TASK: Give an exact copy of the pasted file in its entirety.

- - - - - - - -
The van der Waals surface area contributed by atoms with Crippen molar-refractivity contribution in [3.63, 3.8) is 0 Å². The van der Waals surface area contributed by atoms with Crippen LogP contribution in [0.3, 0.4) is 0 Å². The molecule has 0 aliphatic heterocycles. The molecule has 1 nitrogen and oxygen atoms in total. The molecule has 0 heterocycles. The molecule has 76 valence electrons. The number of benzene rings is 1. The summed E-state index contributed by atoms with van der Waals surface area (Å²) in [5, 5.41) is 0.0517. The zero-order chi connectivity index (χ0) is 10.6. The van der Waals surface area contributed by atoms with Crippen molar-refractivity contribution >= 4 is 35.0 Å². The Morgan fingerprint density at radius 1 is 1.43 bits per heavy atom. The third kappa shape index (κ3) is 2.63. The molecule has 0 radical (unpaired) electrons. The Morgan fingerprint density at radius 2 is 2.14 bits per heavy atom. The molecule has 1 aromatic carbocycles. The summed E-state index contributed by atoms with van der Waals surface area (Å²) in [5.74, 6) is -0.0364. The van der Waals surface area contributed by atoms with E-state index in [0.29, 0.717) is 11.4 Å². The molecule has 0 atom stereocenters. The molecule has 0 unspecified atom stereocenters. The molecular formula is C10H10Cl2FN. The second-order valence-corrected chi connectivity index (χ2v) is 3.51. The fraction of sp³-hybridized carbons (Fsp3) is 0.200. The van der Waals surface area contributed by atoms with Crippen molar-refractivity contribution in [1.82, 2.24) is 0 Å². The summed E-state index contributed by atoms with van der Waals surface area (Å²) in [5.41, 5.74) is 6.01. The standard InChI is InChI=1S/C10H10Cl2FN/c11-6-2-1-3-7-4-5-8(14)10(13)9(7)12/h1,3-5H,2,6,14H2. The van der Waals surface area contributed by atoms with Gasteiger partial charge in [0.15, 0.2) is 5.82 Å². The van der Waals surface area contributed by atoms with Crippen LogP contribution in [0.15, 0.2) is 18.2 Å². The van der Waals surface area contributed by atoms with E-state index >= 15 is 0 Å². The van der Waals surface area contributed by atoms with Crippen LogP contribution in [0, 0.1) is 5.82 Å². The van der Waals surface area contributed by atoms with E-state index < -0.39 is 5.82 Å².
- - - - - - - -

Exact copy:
The van der Waals surface area contributed by atoms with Crippen molar-refractivity contribution in [3.63, 3.8) is 0 Å². The van der Waals surface area contributed by atoms with Crippen LogP contribution in [0.3, 0.4) is 0 Å². The molecule has 0 aliphatic heterocycles. The molecule has 1 nitrogen and oxygen atoms in total. The molecule has 0 heterocycles. The molecule has 76 valence electrons. The number of benzene rings is 1. The summed E-state index contributed by atoms with van der Waals surface area (Å²) in [5, 5.41) is 0.0517. The zero-order chi connectivity index (χ0) is 10.6. The van der Waals surface area contributed by atoms with Crippen molar-refractivity contribution >= 4 is 35.0 Å². The Morgan fingerprint density at radius 1 is 1.43 bits per heavy atom. The third kappa shape index (κ3) is 2.63. The molecule has 0 radical (unpaired) electrons. The Morgan fingerprint density at radius 2 is 2.14 bits per heavy atom. The molecule has 1 aromatic carbocycles. The summed E-state index contributed by atoms with van der Waals surface area (Å²) in [5.74, 6) is -0.0364. The van der Waals surface area contributed by atoms with E-state index in [0.29, 0.717) is 11.4 Å². The molecule has 0 atom stereocenters. The molecule has 0 unspecified atom stereocenters. The molecular formula is C10H10Cl2FN. The second-order valence-corrected chi connectivity index (χ2v) is 3.51. The fraction of sp³-hybridized carbons (Fsp3) is 0.200. The van der Waals surface area contributed by atoms with Crippen molar-refractivity contribution in [1.82, 2.24) is 0 Å². The summed E-state index contributed by atoms with van der Waals surface area (Å²) in [5.41, 5.74) is 6.01. The standard InChI is InChI=1S/C10H10Cl2FN/c11-6-2-1-3-7-4-5-8(14)10(13)9(7)12/h1,3-5H,2,6,14H2. The van der Waals surface area contributed by atoms with Gasteiger partial charge in [0.15, 0.2) is 5.82 Å². The van der Waals surface area contributed by atoms with Crippen LogP contribution in [0.15, 0.2) is 18.2 Å². The van der Waals surface area contributed by atoms with E-state index >= 15 is 0 Å². The van der Waals surface area contributed by atoms with Crippen LogP contribution in [0, 0.1) is 5.82 Å². The van der Waals surface area contributed by atoms with E-state index < -0.39 is 5.82 Å².